It is claimed that over the past 15 years, a University of Toronto expert who is a professor in the Department of Occupational Science and Occupational Therapy, Angela Colantonio, has apparently examined the consequences of aging and injury in the brain. A senior scientist at Toronto Rehab, Colantonio is the lead author of a new study on brain injury among construction workers.
Information was gathered from the Ontario Workplace Safety and Insurance Board for the study. Some academic studies have taken up this issue. Yet the construction industry, with roughly 400,000 workers in Ontario alone is claimed to have an elevated rate of acute brain injury.
Colantonio commented, “My larger body of research has multiple components. One of those components is looking at acquired brain injury in the population from an epidemiological perspective, where we have done work particularly focusing on vulnerable populations. Now we are looking at high-risk workers.”
Colantonio’s team was apparently not astonished to discover the maximum amount of brain injuries is in the demanding construction month of August, while December seemed to have the least. But apparently they didn’t anticipate in discovering a second peak in October. This could be a sign of increase in work to finish projects before the winter months. Adding factors to injuries could be shorter days and less light and more unfavorable weather conditions.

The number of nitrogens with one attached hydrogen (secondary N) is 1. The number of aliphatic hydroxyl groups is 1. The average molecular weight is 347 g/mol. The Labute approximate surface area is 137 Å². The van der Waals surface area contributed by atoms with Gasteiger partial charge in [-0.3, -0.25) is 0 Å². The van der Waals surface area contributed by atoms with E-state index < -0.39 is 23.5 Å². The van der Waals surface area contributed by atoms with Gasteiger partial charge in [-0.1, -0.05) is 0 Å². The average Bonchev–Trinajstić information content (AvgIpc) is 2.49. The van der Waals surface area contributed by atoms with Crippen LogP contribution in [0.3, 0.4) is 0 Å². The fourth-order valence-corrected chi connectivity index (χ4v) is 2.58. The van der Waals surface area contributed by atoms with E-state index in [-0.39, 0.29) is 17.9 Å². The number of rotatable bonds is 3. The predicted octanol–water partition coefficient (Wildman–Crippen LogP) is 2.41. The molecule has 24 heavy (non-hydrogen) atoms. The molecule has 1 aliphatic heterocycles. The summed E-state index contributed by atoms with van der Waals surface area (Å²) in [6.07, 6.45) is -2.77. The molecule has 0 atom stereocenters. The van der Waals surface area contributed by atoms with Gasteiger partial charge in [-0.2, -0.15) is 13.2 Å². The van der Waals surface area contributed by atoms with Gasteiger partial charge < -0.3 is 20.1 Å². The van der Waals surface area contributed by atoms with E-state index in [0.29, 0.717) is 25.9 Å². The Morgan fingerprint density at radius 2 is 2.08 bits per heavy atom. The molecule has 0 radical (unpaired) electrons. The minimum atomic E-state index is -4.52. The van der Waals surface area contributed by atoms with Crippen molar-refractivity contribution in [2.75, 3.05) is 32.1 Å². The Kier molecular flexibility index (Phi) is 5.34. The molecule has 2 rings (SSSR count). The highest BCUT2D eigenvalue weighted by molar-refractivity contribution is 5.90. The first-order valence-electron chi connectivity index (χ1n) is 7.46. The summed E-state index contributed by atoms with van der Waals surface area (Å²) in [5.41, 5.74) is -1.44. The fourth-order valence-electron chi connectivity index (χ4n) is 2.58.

Colantonio highlighted that the weather conditions seemed to be one of the significant reasons to have a Canadian study. The study also asked questions about the time of day when these injuries take place. It apparently detected two peaks during the day i.e. the hour prior to lunch and the hours post lunch.
Colantonio remarked, “Most of us know that lethargic feeling that hits just before or after lunch at work and it’s hard to focus, but we have a job to finish.”
Among other findings, younger workers apparently had more chances to go through brain injuries in the morning, while the odds of older workers to suffer from such injuries in late afternoon seemed to be more.
The study was published in the Journal Brain Injury.